What do you do when you’re upset? Angry? Others in your family? What is okay and isn’t okay? How do people/kids learn these things? What do children need and deserve? What is a family? Why do people need to belong in a family of some sort?

What is EMPATHY? Where do you feel empathy in the story? Where in the story do characters show it for each other? Why does it make a difference? What about Bucky? What could help him?

Can you feel more than one thing at a time?

Conversations about how we can be empathic, when are we, when are we not? (Being empathic has been shown to reduce bullying, and foster children are often vulnerable to being bullied. Discuss bullying.

Why does the narrator keep reminding us that nobody “knew what to expect?” What is the purpose of expectation? What kind of expectations could the kittens form in their early lives? What are ways that the Cools give some structure and predictability to their kittens’ lives? Do you think this helped Littleprints? What did they do that was different from what he’d known?

Other questions arise: What is HOME? Where is home? What does Home mean to you? What does it mean to Littleprints?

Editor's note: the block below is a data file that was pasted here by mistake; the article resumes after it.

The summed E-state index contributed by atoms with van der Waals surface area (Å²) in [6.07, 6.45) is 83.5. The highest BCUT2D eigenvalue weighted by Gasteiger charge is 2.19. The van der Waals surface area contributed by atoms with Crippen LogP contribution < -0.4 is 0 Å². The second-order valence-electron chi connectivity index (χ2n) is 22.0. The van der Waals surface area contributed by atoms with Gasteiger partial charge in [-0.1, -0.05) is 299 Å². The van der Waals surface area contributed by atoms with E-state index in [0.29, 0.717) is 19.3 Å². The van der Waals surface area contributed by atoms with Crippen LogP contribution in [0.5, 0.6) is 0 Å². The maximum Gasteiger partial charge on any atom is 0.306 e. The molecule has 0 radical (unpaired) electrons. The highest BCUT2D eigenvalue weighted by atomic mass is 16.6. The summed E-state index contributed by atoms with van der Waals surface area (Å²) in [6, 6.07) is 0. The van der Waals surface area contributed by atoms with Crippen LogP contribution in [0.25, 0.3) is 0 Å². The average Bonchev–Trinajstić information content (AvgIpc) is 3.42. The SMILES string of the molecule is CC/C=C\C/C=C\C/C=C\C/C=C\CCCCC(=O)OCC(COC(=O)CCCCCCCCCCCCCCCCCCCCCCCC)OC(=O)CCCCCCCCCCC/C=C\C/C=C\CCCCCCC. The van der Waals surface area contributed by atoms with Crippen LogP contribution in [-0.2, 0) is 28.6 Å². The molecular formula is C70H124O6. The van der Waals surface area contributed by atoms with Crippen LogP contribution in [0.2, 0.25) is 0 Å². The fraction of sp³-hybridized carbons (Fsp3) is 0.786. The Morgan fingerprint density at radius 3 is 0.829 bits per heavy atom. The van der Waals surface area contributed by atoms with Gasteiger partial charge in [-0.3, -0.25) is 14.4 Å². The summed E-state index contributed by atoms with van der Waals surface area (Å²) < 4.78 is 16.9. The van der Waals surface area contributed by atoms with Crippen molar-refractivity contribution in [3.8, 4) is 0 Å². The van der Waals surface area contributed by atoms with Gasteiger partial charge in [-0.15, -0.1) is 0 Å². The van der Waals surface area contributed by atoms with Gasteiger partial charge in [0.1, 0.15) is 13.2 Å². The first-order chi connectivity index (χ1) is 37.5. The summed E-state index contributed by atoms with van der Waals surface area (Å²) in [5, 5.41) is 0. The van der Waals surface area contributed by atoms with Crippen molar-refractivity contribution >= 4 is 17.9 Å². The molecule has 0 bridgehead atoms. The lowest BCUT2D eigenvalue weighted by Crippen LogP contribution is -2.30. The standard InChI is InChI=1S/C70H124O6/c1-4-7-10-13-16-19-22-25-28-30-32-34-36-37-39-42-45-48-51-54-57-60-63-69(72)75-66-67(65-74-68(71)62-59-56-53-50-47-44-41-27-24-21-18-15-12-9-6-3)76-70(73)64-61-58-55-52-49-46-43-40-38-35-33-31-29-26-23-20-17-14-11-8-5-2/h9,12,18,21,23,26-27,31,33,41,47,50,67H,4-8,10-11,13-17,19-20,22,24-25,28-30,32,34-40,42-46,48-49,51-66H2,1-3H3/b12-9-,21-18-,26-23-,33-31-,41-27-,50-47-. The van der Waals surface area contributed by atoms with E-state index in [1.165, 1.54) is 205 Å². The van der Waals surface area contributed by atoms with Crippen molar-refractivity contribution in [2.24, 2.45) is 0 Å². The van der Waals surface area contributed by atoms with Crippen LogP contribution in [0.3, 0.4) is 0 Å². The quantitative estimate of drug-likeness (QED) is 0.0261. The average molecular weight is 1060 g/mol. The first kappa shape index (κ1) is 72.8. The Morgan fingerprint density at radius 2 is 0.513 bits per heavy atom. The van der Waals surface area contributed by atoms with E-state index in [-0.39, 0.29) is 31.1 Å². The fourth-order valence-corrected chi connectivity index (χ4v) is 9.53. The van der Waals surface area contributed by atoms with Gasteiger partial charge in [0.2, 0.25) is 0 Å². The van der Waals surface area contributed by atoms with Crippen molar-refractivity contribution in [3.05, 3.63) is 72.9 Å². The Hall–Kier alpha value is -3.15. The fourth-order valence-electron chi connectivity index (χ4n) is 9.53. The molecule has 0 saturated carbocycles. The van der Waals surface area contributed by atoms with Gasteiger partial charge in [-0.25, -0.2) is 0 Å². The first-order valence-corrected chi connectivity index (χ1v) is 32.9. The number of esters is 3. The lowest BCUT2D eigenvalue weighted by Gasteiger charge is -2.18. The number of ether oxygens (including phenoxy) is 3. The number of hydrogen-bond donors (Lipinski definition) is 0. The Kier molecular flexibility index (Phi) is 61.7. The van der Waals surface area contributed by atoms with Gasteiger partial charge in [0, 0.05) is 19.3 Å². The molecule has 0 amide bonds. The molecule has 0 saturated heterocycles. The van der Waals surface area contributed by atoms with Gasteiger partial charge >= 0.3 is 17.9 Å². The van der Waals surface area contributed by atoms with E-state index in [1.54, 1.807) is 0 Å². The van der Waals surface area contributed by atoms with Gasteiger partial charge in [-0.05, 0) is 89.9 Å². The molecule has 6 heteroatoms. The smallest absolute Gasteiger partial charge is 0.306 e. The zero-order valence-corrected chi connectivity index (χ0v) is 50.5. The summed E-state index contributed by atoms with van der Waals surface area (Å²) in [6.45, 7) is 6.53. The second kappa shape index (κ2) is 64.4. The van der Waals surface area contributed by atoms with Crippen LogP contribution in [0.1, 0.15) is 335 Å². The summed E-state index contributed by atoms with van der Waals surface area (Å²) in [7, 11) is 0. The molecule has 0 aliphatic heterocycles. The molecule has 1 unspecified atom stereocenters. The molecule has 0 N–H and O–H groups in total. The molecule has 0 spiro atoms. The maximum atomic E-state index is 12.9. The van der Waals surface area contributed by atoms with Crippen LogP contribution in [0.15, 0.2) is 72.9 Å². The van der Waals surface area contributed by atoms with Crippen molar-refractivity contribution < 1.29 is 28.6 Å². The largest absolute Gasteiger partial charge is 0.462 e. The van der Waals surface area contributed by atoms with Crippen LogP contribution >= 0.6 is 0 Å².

Why does the story end the way it does (inviting participation of reader)?

What does belonging mean? Is it important? Why? What/whom do you belong to? Explore.

Is it important to feel special? How does Littleprints feel special? What’s enough? What's too little? What does being special mean? To you? Does it always involve an important Other person? Discuss.

What makes the Nice Mice think something ‘s wrong at the Bob Cats’?

What would it feel like to have your mother lock you in a closet? (Humiliation is a soul-damaging teaching tool.) Why was Ma Cat in such a bad mood? What is punishment? What’s the difference between punishment and discipline?

Many children have fantasized about living with someone else. Have you? What would this look like? Make up a story about how you would go somewhere else.

What is Littleprints’s dream? How are dreams important? What is it a fantasy?

Why do you think the characters have the names they do?

How can relationships get broken?

What does the green box symbolize? What does it mean to Littleprints?

What does the marble symbolize? Do you have a special object or treasure that feels magic to you
in some way?

Who am I and how do I know that? What is a story about me?


Exploring attachment and social-emotional development

For Members of, or Students in, the Compassionate Professions (prospective/current Foster parents, Teachers, Doctors, Clergy, Social welfare workers, therapists, psychologists, social workers, child welfare, police, interpersonal neurobiologists, etc.).

Exposing the emotional life of a child, this story can be used as a springboard into nearly any conversation with students about the centrality of an organized attachment relationship/s in being able to grow up and what can happen when it’s ruptured. What are ways of addressing trauma? What is a Self and how does it develop? How do Relationships promote or compromise that development?


Illustrations by JULIANA NEUFELD
© Gabrielle Israelievitch 2013-2018. All rights reserved.